Doctor insights on:
Can You Wear High Heels With A Fractured Tibia
A fracture is a broken bone. As there is cartilage at the end of many bones at the joint, a fracture may also include a break in the cartilage. Fractures and broken bones are the same thing. It seems that many believe that a "fracture" is a lesser injury or an incomplete break in the bone, but this is not correct. Fractures may be displaced or ...Read more
Fracture healing: Fractures typically take 6-8 weeks to heal at the earliest and may take longer. The best you can do is follow your surgeon's advice and if you do not take a multivitamin with calcium and vitamin d, you may want to consider this to help your bone get all the nutrition it needs to heal properly and as quickly as possible. ...Read more
2-3mo: While most bones heal on average in 6 wks, the tibia is prone to delayed healing or even non healing. Partially as this bone is not fully encased in vascular muscle tissue and vascularity= healing. It isn't unusual for this bone to take upwards of 3+ mo to heal. And in adults often warrants surgery as well to stabilize the break while it heals. ...Read more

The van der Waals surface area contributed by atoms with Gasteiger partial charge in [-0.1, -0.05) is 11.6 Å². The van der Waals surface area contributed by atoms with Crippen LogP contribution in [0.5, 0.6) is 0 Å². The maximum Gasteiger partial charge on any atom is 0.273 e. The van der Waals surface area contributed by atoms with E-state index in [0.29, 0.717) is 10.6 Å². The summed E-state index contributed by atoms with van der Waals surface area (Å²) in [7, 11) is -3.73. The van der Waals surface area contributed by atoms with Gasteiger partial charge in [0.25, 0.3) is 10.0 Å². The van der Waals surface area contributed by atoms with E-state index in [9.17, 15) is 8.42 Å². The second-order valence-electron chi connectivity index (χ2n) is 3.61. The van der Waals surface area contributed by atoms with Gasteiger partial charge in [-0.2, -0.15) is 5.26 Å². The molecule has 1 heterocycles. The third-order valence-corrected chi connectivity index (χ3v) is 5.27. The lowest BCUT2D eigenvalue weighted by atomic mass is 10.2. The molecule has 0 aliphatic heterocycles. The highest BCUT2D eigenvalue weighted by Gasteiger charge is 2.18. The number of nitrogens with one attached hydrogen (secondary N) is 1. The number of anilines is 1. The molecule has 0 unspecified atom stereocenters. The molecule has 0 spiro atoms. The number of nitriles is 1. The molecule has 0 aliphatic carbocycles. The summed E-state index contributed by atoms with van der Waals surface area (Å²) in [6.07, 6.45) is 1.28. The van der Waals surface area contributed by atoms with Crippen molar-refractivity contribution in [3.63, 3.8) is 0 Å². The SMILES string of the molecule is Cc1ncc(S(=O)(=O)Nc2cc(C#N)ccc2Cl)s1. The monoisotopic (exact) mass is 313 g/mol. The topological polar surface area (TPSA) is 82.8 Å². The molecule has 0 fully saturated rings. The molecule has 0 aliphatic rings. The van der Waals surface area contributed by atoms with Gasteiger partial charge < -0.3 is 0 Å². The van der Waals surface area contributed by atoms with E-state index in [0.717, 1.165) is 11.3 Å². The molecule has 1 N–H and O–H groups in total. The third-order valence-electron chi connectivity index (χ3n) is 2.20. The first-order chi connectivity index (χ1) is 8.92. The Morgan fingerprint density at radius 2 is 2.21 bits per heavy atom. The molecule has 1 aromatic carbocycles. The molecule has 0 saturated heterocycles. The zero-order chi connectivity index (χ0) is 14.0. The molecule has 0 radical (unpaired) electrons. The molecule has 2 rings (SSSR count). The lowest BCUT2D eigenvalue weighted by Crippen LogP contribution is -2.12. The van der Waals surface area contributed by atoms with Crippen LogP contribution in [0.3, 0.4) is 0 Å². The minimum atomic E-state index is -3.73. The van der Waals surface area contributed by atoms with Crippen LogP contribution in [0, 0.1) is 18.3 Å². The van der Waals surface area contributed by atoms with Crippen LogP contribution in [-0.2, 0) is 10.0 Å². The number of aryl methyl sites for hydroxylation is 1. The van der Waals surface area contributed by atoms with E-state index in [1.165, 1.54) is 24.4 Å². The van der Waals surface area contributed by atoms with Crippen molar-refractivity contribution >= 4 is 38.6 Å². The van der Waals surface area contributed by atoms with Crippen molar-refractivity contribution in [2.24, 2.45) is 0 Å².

Depends: Depends on location of the tibia fracture. IF you have not seen an orthopaedic surgeon yet, you should. Majority of adults need surgical treatment of tibia fractures whether they are proximal, shaft or distal types. Rule of thumb for most fractures-12 weeks for bone to heal if you are healthy and the bones are well aligned. Do you have xrays handy? ...Read more
2-3 months to heal: A fractured tibia is a significant injury. Closed, non-operative management for stable well-aligned fractures treated in a cast would be expected to heal in about 2-3 months. Worse injuries that require surgery and a long intramedullary nail or a plate and screws (or similar), may take longer to heal, especially if there is a loss of tissue (skin, muscle, etc.) from around the fracture area. ...Read moreSee 1 more doctor answer
Seek: If you already haven't, you should see an orthopedic surgeon. Depending on the location of the tibial fracture, it may or may not need surgical repair. As a diabetic, you are more prone to osteopenic-type fractures (due to bone loss) and delayed healing times. As long as your diabetes is under control, normal healing times prevail. ...Read more
Heal bone first: Tibias heal poorly and can go on to monunion they usually should be nailed enknee motion to follow sometimes weight bering depending on frx pattern and fixation heal first them strengthen straight leg raises are a classic keeps quad strong. ...Read more
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